Dance with actual dancing

Artistic director Yair Vardi brings cutting-edge dance to our shores year after year with up-and-coming troupes from Europe.

By SALLY-ANNE FRIEDLAND
October 12, 2006 14:05
3 minute read.
Dance with actual dancing

dance 88. (photo credit: )

 
X

Dear Reader,
As you can imagine, more people are reading The Jerusalem Post than ever before. Nevertheless, traditional business models are no longer sustainable and high-quality publications, like ours, are being forced to look for new ways to keep going. Unlike many other news organizations, we have not put up a paywall. We want to keep our journalism open and accessible and be able to keep providing you with news and analyses from the frontlines of Israel, the Middle East and the Jewish World.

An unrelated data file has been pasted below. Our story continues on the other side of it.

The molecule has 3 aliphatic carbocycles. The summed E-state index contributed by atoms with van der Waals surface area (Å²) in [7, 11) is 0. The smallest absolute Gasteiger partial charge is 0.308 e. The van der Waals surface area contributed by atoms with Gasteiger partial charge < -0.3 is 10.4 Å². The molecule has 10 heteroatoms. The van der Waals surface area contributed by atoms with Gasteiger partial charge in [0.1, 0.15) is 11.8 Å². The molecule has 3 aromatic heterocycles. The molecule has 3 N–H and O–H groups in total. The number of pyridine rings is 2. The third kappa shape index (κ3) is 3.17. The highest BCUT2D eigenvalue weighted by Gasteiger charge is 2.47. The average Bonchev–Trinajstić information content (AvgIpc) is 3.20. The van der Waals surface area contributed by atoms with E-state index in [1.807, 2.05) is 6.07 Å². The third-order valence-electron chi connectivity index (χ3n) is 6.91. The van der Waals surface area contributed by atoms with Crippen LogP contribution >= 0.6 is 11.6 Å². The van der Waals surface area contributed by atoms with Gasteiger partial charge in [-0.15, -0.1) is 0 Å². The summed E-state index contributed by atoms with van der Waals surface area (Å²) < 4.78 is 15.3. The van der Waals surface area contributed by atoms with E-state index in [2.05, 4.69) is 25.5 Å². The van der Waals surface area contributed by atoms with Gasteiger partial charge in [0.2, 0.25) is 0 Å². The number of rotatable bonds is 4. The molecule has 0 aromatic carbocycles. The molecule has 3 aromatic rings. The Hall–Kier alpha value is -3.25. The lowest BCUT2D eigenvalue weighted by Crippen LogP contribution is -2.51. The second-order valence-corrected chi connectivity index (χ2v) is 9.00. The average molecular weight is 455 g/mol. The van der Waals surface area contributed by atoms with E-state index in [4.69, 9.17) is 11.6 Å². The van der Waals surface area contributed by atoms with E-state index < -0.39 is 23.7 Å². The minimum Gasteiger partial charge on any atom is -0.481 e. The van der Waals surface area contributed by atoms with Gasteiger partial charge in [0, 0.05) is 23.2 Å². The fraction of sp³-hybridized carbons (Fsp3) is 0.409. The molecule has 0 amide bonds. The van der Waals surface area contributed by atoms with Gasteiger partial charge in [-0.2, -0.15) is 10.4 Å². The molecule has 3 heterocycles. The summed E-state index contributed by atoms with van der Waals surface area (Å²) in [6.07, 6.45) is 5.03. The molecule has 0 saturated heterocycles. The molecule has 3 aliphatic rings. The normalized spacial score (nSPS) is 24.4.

As one of our loyal readers, we ask you to be our partner.

For $5 a month you will receive access to the following:

  • A user experience almost completely free of ads
  • Access to our Premium Section
  • Content from the award-winning Jerusalem Report and our monthly magazine to learn Hebrew - Ivrit
  • A brand new ePaper featuring the daily newspaper as it appears in print in Israel

Help us grow and continue telling Israel’s story to the world.

Thank you,

Ronit Hasin-Hochman, CEO, Jerusalem Post Group
Yaakov Katz, Editor-in-Chief

UPGRADE YOUR JPOST EXPERIENCE FOR 5$ PER MONTH Show me later